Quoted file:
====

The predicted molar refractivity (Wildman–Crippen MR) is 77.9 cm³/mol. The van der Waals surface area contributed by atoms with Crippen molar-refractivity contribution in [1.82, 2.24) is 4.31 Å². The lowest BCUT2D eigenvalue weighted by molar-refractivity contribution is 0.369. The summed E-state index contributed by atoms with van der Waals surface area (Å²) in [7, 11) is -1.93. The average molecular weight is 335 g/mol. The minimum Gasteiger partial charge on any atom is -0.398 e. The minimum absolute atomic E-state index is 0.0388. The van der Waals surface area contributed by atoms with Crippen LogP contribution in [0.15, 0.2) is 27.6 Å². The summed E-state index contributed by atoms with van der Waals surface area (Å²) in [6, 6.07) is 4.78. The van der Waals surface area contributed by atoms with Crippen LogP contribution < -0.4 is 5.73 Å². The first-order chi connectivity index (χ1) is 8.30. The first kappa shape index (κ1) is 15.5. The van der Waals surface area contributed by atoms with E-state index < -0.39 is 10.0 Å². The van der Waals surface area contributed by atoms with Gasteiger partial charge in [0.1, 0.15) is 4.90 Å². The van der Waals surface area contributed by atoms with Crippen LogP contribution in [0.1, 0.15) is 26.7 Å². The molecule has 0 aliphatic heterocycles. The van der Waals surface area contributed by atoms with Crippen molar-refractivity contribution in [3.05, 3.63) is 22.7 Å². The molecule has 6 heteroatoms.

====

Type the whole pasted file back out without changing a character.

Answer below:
The predicted molar refractivity (Wildman–Crippen MR) is 77.9 cm³/mol. The van der Waals surface area contributed by atoms with Crippen molar-refractivity contribution in [1.82, 2.24) is 4.31 Å². The lowest BCUT2D eigenvalue weighted by molar-refractivity contribution is 0.369. The summed E-state index contributed by atoms with van der Waals surface area (Å²) in [7, 11) is -1.93. The average molecular weight is 335 g/mol. The minimum Gasteiger partial charge on any atom is -0.398 e. The minimum absolute atomic E-state index is 0.0388. The van der Waals surface area contributed by atoms with Crippen LogP contribution in [0.15, 0.2) is 27.6 Å². The summed E-state index contributed by atoms with van der Waals surface area (Å²) in [6, 6.07) is 4.78. The van der Waals surface area contributed by atoms with Crippen LogP contribution < -0.4 is 5.73 Å². The first-order chi connectivity index (χ1) is 8.30. The first kappa shape index (κ1) is 15.5. The van der Waals surface area contributed by atoms with E-state index < -0.39 is 10.0 Å². The van der Waals surface area contributed by atoms with Gasteiger partial charge in [0.1, 0.15) is 4.90 Å². The van der Waals surface area contributed by atoms with Crippen LogP contribution in [0.1, 0.15) is 26.7 Å². The molecule has 0 aliphatic heterocycles. The van der Waals surface area contributed by atoms with Crippen molar-refractivity contribution in [3.05, 3.63) is 22.7 Å². The molecule has 6 heteroatoms.